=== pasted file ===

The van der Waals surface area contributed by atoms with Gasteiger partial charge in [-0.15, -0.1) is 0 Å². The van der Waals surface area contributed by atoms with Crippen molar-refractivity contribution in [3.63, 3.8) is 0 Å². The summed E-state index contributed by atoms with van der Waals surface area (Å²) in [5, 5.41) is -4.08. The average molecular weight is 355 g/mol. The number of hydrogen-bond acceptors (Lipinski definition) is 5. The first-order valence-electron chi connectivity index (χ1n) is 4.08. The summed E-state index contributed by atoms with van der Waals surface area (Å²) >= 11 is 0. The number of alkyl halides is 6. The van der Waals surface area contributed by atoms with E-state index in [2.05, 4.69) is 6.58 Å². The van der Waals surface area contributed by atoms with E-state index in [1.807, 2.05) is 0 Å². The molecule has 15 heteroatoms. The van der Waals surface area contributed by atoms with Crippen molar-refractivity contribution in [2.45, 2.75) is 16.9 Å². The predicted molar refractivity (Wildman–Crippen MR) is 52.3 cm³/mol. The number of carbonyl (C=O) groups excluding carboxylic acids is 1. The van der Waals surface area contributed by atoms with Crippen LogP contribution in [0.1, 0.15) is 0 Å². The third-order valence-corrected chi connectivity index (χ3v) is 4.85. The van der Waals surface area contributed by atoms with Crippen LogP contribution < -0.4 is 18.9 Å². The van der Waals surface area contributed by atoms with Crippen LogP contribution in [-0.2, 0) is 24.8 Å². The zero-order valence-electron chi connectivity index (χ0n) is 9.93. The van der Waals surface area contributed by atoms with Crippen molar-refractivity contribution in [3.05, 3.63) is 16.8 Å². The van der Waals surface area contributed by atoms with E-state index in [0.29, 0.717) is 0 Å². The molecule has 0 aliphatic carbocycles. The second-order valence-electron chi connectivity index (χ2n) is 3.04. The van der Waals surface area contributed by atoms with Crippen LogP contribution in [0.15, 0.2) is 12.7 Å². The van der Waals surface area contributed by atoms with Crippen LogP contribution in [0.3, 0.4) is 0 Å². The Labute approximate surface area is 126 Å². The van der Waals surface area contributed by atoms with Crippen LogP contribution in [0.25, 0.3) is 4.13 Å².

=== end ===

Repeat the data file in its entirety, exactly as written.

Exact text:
The van der Waals surface area contributed by atoms with Gasteiger partial charge in [-0.15, -0.1) is 0 Å². The van der Waals surface area contributed by atoms with Crippen molar-refractivity contribution in [3.63, 3.8) is 0 Å². The summed E-state index contributed by atoms with van der Waals surface area (Å²) in [5, 5.41) is -4.08. The average molecular weight is 355 g/mol. The number of hydrogen-bond acceptors (Lipinski definition) is 5. The first-order valence-electron chi connectivity index (χ1n) is 4.08. The summed E-state index contributed by atoms with van der Waals surface area (Å²) >= 11 is 0. The number of alkyl halides is 6. The van der Waals surface area contributed by atoms with E-state index in [2.05, 4.69) is 6.58 Å². The van der Waals surface area contributed by atoms with E-state index in [1.807, 2.05) is 0 Å². The molecule has 15 heteroatoms. The van der Waals surface area contributed by atoms with Crippen molar-refractivity contribution in [2.45, 2.75) is 16.9 Å². The predicted molar refractivity (Wildman–Crippen MR) is 52.3 cm³/mol. The number of carbonyl (C=O) groups excluding carboxylic acids is 1. The van der Waals surface area contributed by atoms with Crippen LogP contribution in [0.1, 0.15) is 0 Å². The third-order valence-corrected chi connectivity index (χ3v) is 4.85. The van der Waals surface area contributed by atoms with Crippen LogP contribution < -0.4 is 18.9 Å². The van der Waals surface area contributed by atoms with Crippen LogP contribution in [-0.2, 0) is 24.8 Å². The zero-order valence-electron chi connectivity index (χ0n) is 9.93. The van der Waals surface area contributed by atoms with Crippen molar-refractivity contribution in [3.05, 3.63) is 16.8 Å². The van der Waals surface area contributed by atoms with E-state index in [0.29, 0.717) is 0 Å². The molecule has 0 aliphatic carbocycles. The second-order valence-electron chi connectivity index (χ2n) is 3.04. The van der Waals surface area contributed by atoms with Crippen LogP contribution in [0.15, 0.2) is 12.7 Å². The van der Waals surface area contributed by atoms with Crippen LogP contribution in [0.3, 0.4) is 0 Å². The Labute approximate surface area is 126 Å². The van der Waals surface area contributed by atoms with Crippen LogP contribution in [0.25, 0.3) is 4.13 Å².